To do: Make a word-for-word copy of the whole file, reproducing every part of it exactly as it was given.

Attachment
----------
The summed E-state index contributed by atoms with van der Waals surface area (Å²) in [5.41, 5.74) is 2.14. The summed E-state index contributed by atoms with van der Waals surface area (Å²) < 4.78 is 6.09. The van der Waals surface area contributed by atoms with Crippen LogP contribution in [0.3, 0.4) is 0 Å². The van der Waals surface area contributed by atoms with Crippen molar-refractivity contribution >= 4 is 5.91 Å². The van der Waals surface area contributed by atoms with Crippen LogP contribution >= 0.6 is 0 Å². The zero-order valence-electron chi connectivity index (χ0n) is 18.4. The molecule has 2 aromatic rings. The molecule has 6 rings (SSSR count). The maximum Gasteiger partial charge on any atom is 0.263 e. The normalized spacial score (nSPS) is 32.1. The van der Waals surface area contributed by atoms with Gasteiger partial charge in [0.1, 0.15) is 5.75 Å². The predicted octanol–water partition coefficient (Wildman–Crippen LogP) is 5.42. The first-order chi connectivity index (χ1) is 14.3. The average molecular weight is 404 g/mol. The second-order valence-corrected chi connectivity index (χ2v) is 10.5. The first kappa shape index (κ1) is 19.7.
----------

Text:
The summed E-state index contributed by atoms with van der Waals surface area (Å²) in [5.41, 5.74) is 2.14. The summed E-state index contributed by atoms with van der Waals surface area (Å²) < 4.78 is 6.09. The van der Waals surface area contributed by atoms with Crippen LogP contribution in [0.3, 0.4) is 0 Å². The van der Waals surface area contributed by atoms with Crippen molar-refractivity contribution >= 4 is 5.91 Å². The van der Waals surface area contributed by atoms with Crippen LogP contribution >= 0.6 is 0 Å². The zero-order valence-electron chi connectivity index (χ0n) is 18.4. The molecule has 2 aromatic rings. The molecule has 6 rings (SSSR count). The maximum Gasteiger partial charge on any atom is 0.263 e. The normalized spacial score (nSPS) is 32.1. The van der Waals surface area contributed by atoms with Gasteiger partial charge in [0.1, 0.15) is 5.75 Å². The predicted octanol–water partition coefficient (Wildman–Crippen LogP) is 5.42. The first-order chi connectivity index (χ1) is 14.3. The average molecular weight is 404 g/mol. The second-order valence-corrected chi connectivity index (χ2v) is 10.5. The first kappa shape index (κ1) is 19.7.